Likewise with risk management, the Board is responsible for the performance of the Group it governs, but is remote from the details that influence (positively or negatively) the outcomes. For this reason, leadership requires line-of-sight to the controls, procedures, processes and systems that deliver the outcomes to ensure that they are appropriate, complete, robust and timeous in application.

The Group has defined four discrete risk environments, being: Strategic, Corporate, Operational and Project. Each risk has a specific owner, be it a business platform, operating board or an individual executive.

In addition, the risk management and internal audit functions, located in the corporate office (and which advise on risk management approaches, methodologies and systems), monitor that risk management is diligently exercised at every level across the Group, and in turn separately report to various constituted boards and committees on both the inherent risk and the residual risk across the Group. This reporting is on a materiality basis, so the higher the level of authority, the greater the level of risk filtration.

As a project-based group, the predominant source of risk is in the project area. Murray & Roberts is an international contractor and contracting on a variety of projects, which differ in specification, scope and size, introduces significant risk into the Group.

Critical to the preparation of bids and successful project delivery is the application of two standards to each bid which have been formulated on the basis of the Group’s past performance:

  • Group Schedule of Contracting Principles; and
  • Group Schedule of Lessons Learnt.

All bids submitted are tested against the above two standards to ensure that the identified risks are correctly addressed and failures of the past are not repeated.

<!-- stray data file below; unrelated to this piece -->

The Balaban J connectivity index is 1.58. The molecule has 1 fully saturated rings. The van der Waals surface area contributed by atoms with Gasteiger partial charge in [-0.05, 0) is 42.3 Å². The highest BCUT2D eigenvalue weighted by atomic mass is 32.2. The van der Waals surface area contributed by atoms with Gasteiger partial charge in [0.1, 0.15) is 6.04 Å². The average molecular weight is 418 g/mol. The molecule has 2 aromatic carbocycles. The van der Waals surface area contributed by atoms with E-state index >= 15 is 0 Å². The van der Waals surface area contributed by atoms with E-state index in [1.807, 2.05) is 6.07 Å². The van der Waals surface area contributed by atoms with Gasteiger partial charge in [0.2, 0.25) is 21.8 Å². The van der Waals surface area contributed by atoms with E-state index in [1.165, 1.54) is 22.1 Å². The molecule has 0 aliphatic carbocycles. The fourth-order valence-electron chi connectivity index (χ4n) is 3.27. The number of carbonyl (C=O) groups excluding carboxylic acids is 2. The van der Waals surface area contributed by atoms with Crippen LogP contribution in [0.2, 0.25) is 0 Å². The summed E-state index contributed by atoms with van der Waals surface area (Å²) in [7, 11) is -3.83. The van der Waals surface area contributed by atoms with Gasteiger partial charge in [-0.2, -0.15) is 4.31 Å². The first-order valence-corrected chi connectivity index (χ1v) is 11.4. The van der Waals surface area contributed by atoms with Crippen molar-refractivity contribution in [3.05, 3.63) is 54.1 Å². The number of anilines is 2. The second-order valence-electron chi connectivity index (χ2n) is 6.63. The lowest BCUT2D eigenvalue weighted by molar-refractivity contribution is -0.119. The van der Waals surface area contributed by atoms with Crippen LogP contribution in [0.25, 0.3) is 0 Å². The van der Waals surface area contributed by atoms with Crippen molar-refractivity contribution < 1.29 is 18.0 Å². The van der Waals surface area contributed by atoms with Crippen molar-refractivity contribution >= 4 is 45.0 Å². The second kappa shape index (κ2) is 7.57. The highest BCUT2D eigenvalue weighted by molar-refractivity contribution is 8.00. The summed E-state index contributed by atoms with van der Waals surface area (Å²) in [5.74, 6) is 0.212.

RISK MANAGEMENTThe three business platforms, which comprise the Murray & Roberts Group's project businesses, are also the source of operational risk. Risk exposures typically relate to infringement of laws, including competition, health and safety, environment, commercial, technical and logistical activities. Each business platform has its own risk committee at which these and project risks are regularly reviewed and assessed, together with responsible management's mitigation actions.

Strategic and corporate risks are associated with the activities of the office of the Group chief executive and the executive committee members operating in the corporate office. Risks associated with macro factors, such as growth (organic and acquisitive), new markets, new products, accounting, taxation, banking/bonding, funds transfers and the like are managed within the corporate office, reviewed by the risk committee quarterly and reported to the boards of Murray & Roberts Limited and of
Murray & Roberts Holdings Limited.

A Group business continuity standard and procedure has been developed and implemented within each business platform. The assurance required with regard to these business plans falls within the mandate of the internal audit function.

The practice of risk management has been widely implemented across the Group. Embedding of risk management is being driven by executive management. As a final control over the management of risk across the Group, every Group area and activity is subject to audit, by both external auditors and internal auditors. The Murray & Roberts internal audit function is well resourced and qualified to carry out its mandated review and evaluation function, which includes risk management, and its findings are evaluated to corroborate the findings of the risk management function in its assessment of the adequacy of risk management across the Group.

The material Group risks, in no order of priority, are discussed below: